Verdict: With its high concept, single room location and unexpected narrative structure, 12 Angry Men is a pretty experimental classic. It works well as a crime flick, a courtroom piece as well as a thematic consideration of justice, the possibility of it and the role of it in society. Pint of Kilkenny
With minimal changes, Network (1976) could easily apply directly to today’s media landscape. It is shocking just how ahead of its time the film is. Or perhaps it is shocking just how little mainstream news media has evolved over the past 40 years
Network is straight satire, which is a hard genre to pull off. This is true of the film early on. It is a little disjointed, consisting solely of jokes and neglecting to craft any narrative to go along with them. The employees of the network in question have their heads so far up their arse that they basically miss the profession from the protagonist Howard Beale (played by Peter Finch) that he intends to kill himself on air. It’s a funny, but not exactly subtle setup, reminiscent of Wag the Dog (1997) in this and other ways. The jokes often feel too straightforward as does the satire that initially focuses mainly on examining the primacy of business over personal interests. You have to dig a little deeper for the clever satire, concerning the commercialisation of a revolutionary (or anything) that goes so far it eventually cannot be controlled. There are very occasional moments of personal warmth between the characters. However these mainly serve to highlight that the film is very cool and distant, lacking that personal connection or story. Overall it feels in a way that a first viewing of the film (which is what this was for me) is really just to familiarise yourself with the material. It is a truly weird film and I think further viewings will be required to absorb it properly.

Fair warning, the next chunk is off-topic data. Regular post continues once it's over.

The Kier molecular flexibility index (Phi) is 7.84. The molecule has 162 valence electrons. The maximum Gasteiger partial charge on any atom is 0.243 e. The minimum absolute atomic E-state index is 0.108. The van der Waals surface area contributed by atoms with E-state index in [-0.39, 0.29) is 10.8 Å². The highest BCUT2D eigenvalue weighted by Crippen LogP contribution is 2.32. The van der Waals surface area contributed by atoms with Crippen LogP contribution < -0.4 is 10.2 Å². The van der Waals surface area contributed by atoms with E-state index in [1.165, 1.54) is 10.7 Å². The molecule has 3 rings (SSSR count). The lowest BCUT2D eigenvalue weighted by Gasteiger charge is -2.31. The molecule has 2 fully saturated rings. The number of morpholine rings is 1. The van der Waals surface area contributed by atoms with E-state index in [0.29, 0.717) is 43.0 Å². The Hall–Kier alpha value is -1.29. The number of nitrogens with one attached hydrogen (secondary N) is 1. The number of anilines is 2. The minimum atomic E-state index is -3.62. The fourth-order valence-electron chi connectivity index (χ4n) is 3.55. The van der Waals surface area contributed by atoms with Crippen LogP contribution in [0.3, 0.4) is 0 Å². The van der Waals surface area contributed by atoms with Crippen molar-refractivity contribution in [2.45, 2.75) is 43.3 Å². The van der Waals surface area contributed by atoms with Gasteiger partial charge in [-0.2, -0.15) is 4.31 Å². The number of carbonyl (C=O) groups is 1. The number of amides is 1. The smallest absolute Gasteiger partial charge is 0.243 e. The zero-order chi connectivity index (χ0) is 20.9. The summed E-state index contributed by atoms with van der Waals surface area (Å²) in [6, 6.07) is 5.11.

Sidney Lumet is considered a master director, and he has a way of shooting films that captures the eye, even if what is being presented is mundane. Here he mixes things up, shooting conversations in a pretty standard way and letting the absurdity of the script grab the attention. But that is contrasted with some really creative cityscapes, canted angles and split screens in other moments. The acting is excellent throughout the film and helps to anchor a script that, whilst brilliant, is quite wild in its construction. Faye Dunaway is marvellous, impassioned and conveying the intelligence of her character. But it is Peter Finch who propels the film. His performance takes you on a surreal psychological journey from downtrodden browbeater to prophetic visionary. This character arc is simultaneously the strangest and most successful aspect of the film.
Verdict: Network is a much weirder film than its reputation would suggest. It is dark and cynical, feeling quite ahead of its time in that regard. Whilst it is a little hard to take it all in on first viewing, the film still works despite being devoid of drama. The work of Peter Finch as Howard Beale is probably worth checking this out for on its own. Also does anyone else feel like Anchorman 2 (2013) is essentially a remake of this film? Stubby of Reschs